Contributed by Matt Harty, General Manager of the global digital-media acquisition platform Accuen Asia Pacific – a part of Omnicom Media Group

Matt Harty

The landscape of advertising and media has been transformed by digital. The last 15 years have given us plethora of digital platforms – banners, search, mobile and video ads, Facebook etc. Now we are looking at another milestone in the form of programmatic advertising. But what exactly is it.

Simply put, programmatic advertising is buying ads against a set of instructions. This can be as simple as buying banner ads only in Hong Kong or it can be as complex as buying banner ads targeted at women in their thirties who have looked at cosmetics websites in the past 30 days and live in Bangkok. The growth of programmatic buying is directly connected with the increased digitization of marketing and the rise of analytics that allow us to pinpoint how we use ads to target specific audiences.

Banking, travel and other industries have already gone through a process od digitizing their business processes. Now, it is the turn of our industry – advertising and marketing.

A key subset of programmatic buying is Real Time Bidding (RTB). Real Time Bidding is a revolutionary change in the online digital display media space. It offers new levels of ad performance, brand safety and cost efficiency. It also allows real data targeting to be used for the first time in digital advertising on a campaign-wide basis.

Real time bidding is “real time” as in we buy advertising at the moment we need it. Then “bidding” as we buy ads in an auction, just like search. It applies in any case where we want to target the audience and not just the website. RTB auctions one ad at a time for every single person individually. This allows us to apply any relevant information that applies to the cookie within the person’s browser that may influence the desirability of buying that advertising opportunity.

Programmatic buying is gaining popularity due to a set of clear advantages. While there are a few, let’s start with duplication. When you buy one site, life is simple but if you buy two sites, like say MSN and Yahoo! you have a cross-over audience. In fact, most of their audiences cross over. The third party ads serving technologies cannot control this duplication so you end up buying a much smaller reach and a much higher (and immeasurable) level of frequency. Programmatic via the RTB protocol eliminates this problem over thousands of sites if necessary.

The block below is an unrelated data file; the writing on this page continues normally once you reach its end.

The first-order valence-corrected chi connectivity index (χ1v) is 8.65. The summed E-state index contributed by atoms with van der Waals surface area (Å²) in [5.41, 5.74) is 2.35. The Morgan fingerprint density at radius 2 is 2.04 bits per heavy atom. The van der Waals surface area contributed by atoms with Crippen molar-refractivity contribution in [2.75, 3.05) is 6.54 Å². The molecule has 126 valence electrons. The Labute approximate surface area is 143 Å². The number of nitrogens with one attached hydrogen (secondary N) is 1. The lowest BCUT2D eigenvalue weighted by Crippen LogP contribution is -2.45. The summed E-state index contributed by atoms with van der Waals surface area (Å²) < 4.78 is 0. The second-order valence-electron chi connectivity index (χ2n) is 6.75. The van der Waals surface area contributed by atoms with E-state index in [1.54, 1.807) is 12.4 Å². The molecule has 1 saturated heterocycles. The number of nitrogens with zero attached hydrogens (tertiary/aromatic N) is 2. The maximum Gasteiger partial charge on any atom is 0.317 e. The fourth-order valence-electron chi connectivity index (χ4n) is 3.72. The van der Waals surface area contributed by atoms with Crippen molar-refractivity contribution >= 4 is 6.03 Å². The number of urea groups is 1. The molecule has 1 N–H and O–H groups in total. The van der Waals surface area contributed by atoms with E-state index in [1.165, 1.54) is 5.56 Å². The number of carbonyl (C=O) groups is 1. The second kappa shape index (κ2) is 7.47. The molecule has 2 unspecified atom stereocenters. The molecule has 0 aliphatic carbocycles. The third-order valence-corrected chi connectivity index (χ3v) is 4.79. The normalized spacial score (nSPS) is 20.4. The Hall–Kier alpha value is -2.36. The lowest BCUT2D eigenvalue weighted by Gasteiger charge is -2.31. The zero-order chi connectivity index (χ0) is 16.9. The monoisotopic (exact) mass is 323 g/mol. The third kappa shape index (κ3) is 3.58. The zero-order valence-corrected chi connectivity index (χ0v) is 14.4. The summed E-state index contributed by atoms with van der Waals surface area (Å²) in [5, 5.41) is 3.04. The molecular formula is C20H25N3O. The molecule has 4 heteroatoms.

Then there is the nature of advertising contracts. With the old model we guarantee money to publishers and hope they perform. In the RTB marketplaces we make no such guarantees. We retain control of our budget and allocate it only to where it is best performing.

Other than that, I like to look at it this way. In Singapore we have say 200 sites that deal with finance that people use – some local, some international. A normal media plan would use research or some other way to decide which two or three sites to put the ads on. Our new and I like to think enlightened approach is to put ads on all 200 and move the budget to the best performing sites.

In terms of growth, we are just at the very beginning in APAC. In the US where Programmatic has had a bit more time, advertisers will spend more than $3.36 billion for display ads through RTB this year, according to eMarketer’s latest forecast. This amounts to 73% growth for the year. So we can say that it’s a small but rapidly growing part. And if projections are to be believed, we have a number of years of double digit growth ahead of us in the Programmatic space.

For clients to adopt programmatic buying, they need to be strategic and have a well-thought out plan. They need to look deeply within themselves to understand their own goals and how they may be measured. The programmatic systems are smart and they can learn. Once the system knows the key performance indicators (KPI) it can develop the most efficient media-buying plan given time. The systems are smart, but they are still machines and need instructions. The more precise these instructions are, the better the end results.

The toolset that Programmatic represents is useful to a far wider group of advertisers. The de-duplication and audience targeting of the RTB market for example would benefit any brand advertiser. Other programmatic features such as look-alikes and other probability modeling capabilities can be of great help to any B2B marketer with small and elusive target audiences.

The measurement of the success of programmatic buying should be weaved into brand’s actual goals. These goals could be anything measurable – that could be a sale, a request for more information or simply someone performing an action like playing a game or downloading an app.

Pretty simple, but it’s what it should be.

In conclusion, I see programmatic buying being reactive to the information coming in from sales and prospecting based on probability models. Programmatic buying is the first toolset that supports an intelligent progression from campaign to campaign. Before this, we were surviving on insights rather than data.